By Bishop Paul Marshall
[On Monday, Feb. 21, Bishop Paul posted the following note on the gospel passage for Epiphany 8, Sunday, Feb. 27, on Bakery, the interactive online discussion of the Diocese of Bethlehem.]
As some of you have had occasion to know, I view Matt 5-6 as Jesus' prolonged attempt to get people to think, to take religious living away from rote recitation and robotic performance to something much more profound and liberating. Sermons on these texts have to be preached in awareness that something is going on that is more than the total of passages we've been following.
Lilies and birds are fine in their way, but as far as we know, they do not experience consciousness the way we do. We experience ourselves as "I" that has to manage the business of living and which seeks meaning, an "I" that has power and responsibility and feels consequences. If the train of thought from the last two chapters has not been derailed, Matthew's Jesus points these fellow creatures out, I think, hoping that people will say both "yes" and "yes but."
In the gospel texts we have been following, Jesus has dealt with happiness (blessedness), relation to the past, authority, non-violence, and compassion for those on the outside.
And this week we have anxiety, now translated as worry. As we think of anxiety outside of medical terms (which are by no means irrelevant if one has a crippling anxiety disorder), there might be help in a passage scooped up from the web's usual suspect info site:
"The philosopher Søren Kierkegaard, in The Concept of Anxiety, described anxiety or dread associated with the "dizziness of freedom" and suggested the possibility for positive resolution of anxiety through the self-conscious exercise of responsibility and choosing. In Art and Artist (1932), the psychologist Otto Rank wrote that the psychological trauma of birth was the pre-eminent human symbol of existential anxiety and encompasses the creative person's simultaneous fear of – and desire for – separation, individuation and differentiation.
"The theologian Paul Tillich characterized existential anxiety as "the state in which a being is aware of its possible nonbeing" and he listed three categories for the nonbeing and resulting anxiety: ontic (fate and death), moral (guilt and condemnation), and spiritual (emptiness and meaninglessness). According to Tillich, the last of these three types of existential anxiety, i.e. spiritual anxiety, is predominant in modern times while the others were predominant in earlier periods. Tillich argues that this anxiety can be accepted as part of the human condition or it can be resisted but with negative consequences. In its pathological form, spiritual anxiety may tend to "drive the person toward the creation of certitude in systems of meaning which are supported by tradition and authority" even though such "undoubted certitude is not built on the rock of reality".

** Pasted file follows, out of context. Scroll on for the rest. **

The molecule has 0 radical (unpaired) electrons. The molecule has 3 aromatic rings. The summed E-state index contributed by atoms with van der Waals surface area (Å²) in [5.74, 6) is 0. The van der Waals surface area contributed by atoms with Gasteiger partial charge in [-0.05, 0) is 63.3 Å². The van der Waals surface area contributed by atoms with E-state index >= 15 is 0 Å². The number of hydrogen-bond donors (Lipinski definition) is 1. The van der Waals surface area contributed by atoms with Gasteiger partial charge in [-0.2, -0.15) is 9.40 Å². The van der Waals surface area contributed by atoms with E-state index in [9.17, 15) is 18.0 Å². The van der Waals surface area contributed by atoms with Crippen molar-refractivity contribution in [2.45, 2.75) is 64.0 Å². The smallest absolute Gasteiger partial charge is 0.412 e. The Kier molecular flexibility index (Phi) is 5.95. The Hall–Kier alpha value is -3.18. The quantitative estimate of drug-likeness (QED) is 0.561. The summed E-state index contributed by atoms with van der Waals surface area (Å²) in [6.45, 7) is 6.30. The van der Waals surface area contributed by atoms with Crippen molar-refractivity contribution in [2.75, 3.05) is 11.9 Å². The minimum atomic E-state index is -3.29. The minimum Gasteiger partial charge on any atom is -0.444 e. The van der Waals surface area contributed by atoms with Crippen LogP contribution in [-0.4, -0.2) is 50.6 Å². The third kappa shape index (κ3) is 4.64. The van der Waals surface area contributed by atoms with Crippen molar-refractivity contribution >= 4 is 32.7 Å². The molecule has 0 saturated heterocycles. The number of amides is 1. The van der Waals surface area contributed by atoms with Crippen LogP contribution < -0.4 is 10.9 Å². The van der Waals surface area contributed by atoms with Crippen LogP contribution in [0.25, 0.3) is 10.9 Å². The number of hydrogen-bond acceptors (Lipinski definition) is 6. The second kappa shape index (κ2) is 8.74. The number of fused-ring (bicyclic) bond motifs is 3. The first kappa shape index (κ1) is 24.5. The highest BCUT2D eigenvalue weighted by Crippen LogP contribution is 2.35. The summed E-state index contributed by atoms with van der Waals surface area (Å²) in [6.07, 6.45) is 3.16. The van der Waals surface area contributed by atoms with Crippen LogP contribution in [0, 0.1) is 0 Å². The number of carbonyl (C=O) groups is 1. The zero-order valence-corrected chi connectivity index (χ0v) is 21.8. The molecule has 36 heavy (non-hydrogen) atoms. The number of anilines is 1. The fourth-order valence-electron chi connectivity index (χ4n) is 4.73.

"According to Viktor Frankl, the author of Man's Search for Meaning, when a person is faced with extreme mortal dangers, the most basic of all human wishes is to find a meaning of life to combat the "trauma of nonbeing" as death is near."
Well, maybe that helped and maybe it didn't. But it does suggest some thoughts.
First, you wouldn't want to take a pill or other substance to make any of those examples of anxiety go away! You would want to work with the anxiety to detect the necessary spiritual quests that set if off. Jesus seems here to drive people to examine their basic attitude toward life (we already know that in Matthew he will elsewhere commend prudent, even creative, planning). This is certainly the ground where theology and therapy meet--we call it spiritual direction for good reasons.
1) In District III tomorrow (Tuesday), I will be asking how Tillich's view of spiritually anxious folk creating "systems of certitude" applies to our national and church life today.
--Is the political or religious right a symptom of a deeper hunger which Jesus is eager to feed? If so, how exactly do we feed it?
--For the militantly uncertain we ask, Is the political or religious left so intent on soothing symptoms that the underlying spiritual challenges are not engaged? If so, how do we encourage them to think beyond co-dependence with the entire species?
--As a rule, is our disapproval routinely engaged by the right and our blind spots by the left? Or is it the other way around? Where have we built systems of certitude, even about uncertainty?
2) I am an enthusiastic Frankl fan and was glad to see him in the last paragraph quoted above. Still, I wonder if the concept of a "trauma of nonbeing" as Frankl puts it isn't a very western and individualistic way to look at these problems. What if non-being is what our organisms finally desire so that stimulus will cease and evolution can get on with it? Cells that don't know when or how to die become cancer. Can Christians engage at all with the concept of Nirvana other than to criticize it? Listen to Bach's "Come Sweet Death" on the organ at played by Virgil Fox or Peter Conte (available as single mp3 files at either Amazon or iTunes), and ask the question again. The lyrics are made superfluous by the music, but they are in German and English here.
3) Jesus places trust in God above our symptoms and our misdeeds. How has that worked out for the Sudanese? If you answer that corporately there is a very hopeful answer. If you answer it from a theology of individual prosperity, other answers emerge and we have yet another theodicy problem. Is Matthew's recollection of Jesus using the plural ("you-all") in addressing his audience here useful to our ears who can hear that a part of overcoming anxiety is to be self-consciously a member of the human community? Is that stretching the text a bit too far?
It's only Monday, and preachers have a long time to think about this set of lessons, which we haven't engaged in more than a decade.
Enjoy the snow. It helps keep the pace of the holiday pleasant.